The proliferation of IoT devices will lead to more data breaches

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The proliferation of Internet of Things devices and technology provides new and transformative opportunities for business and industry alike, connecting everyday objects in order to collect and analyse data.

At the end of 2017, Gartner predicts that 8.4 billion connected devices will be in use worldwide. That number is up 31 percent from 2016 and is predicted to reach 20.4 billion by 2020. But as with any type of rising technology, its growth and development comes with challenges.

As the number of connected devices continues to increase, so too will the volume and variety of vulnerabilities that they are laced with, not to mention the potential impact these could have if exploited.

Here are some security-related IoT trends we can expect.

The changing face of vulnerabilities

Recent vulnerabilities have been discovered that are bigger and more impactful than ever before, i.e. attacks on controller area networks (CAN Bus) systems, which are found in all modern cars and can interrupt vehicle safety functions. Rather than being based on specific products or specific vendors, these vulnerabilities are something bigger, and more wide-ranging.

Some products that have been around for years are now facing the discovery of lurking vulnerabilities, which is causing us to question trust in established products as well as new ones.

Acceleration of consolidation

The number of IoT products and platforms is huge and growing, as well as the number of security bodies, initiatives and standards that are coming out. It is inevitable that we’ll begin to see consolidation and standardization, particularly around IoT platforms, with over 300 to 400 different platform products available now. As the market matures, the shake-out will begin.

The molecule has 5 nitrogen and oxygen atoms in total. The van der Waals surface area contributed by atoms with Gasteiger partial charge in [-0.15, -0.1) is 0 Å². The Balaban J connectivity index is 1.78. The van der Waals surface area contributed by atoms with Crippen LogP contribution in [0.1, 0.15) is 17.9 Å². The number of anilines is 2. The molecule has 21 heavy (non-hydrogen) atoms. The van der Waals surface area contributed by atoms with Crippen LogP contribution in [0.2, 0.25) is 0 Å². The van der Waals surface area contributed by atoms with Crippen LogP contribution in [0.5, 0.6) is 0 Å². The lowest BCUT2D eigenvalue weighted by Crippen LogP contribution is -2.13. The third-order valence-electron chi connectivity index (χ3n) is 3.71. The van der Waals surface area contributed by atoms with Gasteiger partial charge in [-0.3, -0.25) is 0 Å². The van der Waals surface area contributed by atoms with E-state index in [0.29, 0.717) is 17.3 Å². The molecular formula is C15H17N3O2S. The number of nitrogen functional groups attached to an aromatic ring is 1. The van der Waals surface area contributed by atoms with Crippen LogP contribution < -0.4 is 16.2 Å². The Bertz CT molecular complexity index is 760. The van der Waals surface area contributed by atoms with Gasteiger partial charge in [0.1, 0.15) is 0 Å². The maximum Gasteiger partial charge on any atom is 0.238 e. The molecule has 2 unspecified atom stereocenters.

Safety and security as one

As we look at the IoT, especially at operational technology (OT) type environments and manufacturing plants, where there are industrial systems that are all connected, we’re starting to see how the operational world and the traditional IT world will come together. We will see continued merging of traditional safety (e.g. safety of employees) and IT security. And the more connected devices we see, the more prevalent this integration will become.

Focus on consumers

We will continue to see product manufacturers, particularly on the consumer side, delivering either no security or very poorly implemented security. Consumer awareness of security issues around the IoT will start to increase, but probably not enough to impact their buying behavior. Consumers are driven by cool features and low cost, and security isn’t going to stop most of them from buying those products just yet – but the same people that enjoy turning lights on or ordering pizza from their couch might start thinking a little more about the privacy of the other things they say around their smart home devices.

On the other hand, product manufacturers that chose to invest more in security (either consumer or enterprise), will learn that it’s harder than they think. Encryption is easy – there’s plenty of open source code out there, as well as guidance on good algorithms and key lengths to choose – but doing it well (protecting the key, separating it from the data it protects, and managing it throughout its lifecycle) is another story.

Expertise in this area is in short supply and great demand. We will continue to see even the well-intentioned people who are trying to build in security stumble, leaving vulnerabilities that can lead to unfortunate consequences.

Analytics tools

The exciting tools in IoT right now are the analytics tools that try to make sense of all the data, and the visualization tools that try to bring that analysis to life. Vendors of these solutions are seeing their prospects and customers ask harder questions about data protection. After all, if the data can’t be trusted, any effort and resources expended on collecting it, managing it, and analyzing it is wasted.

Expect the pendulum to swing to put more focus on device identification and authentication, and data protection from the point of collection all the way through intermediate and final points of collection.

Along with all the challenges in the IoT comes great potential. Those that can harness it and use it as a competitive advantage stand to position themselves for big wins. And those that see that security can truly be an enabler might just be the ones to start to separate themselves from the pack.

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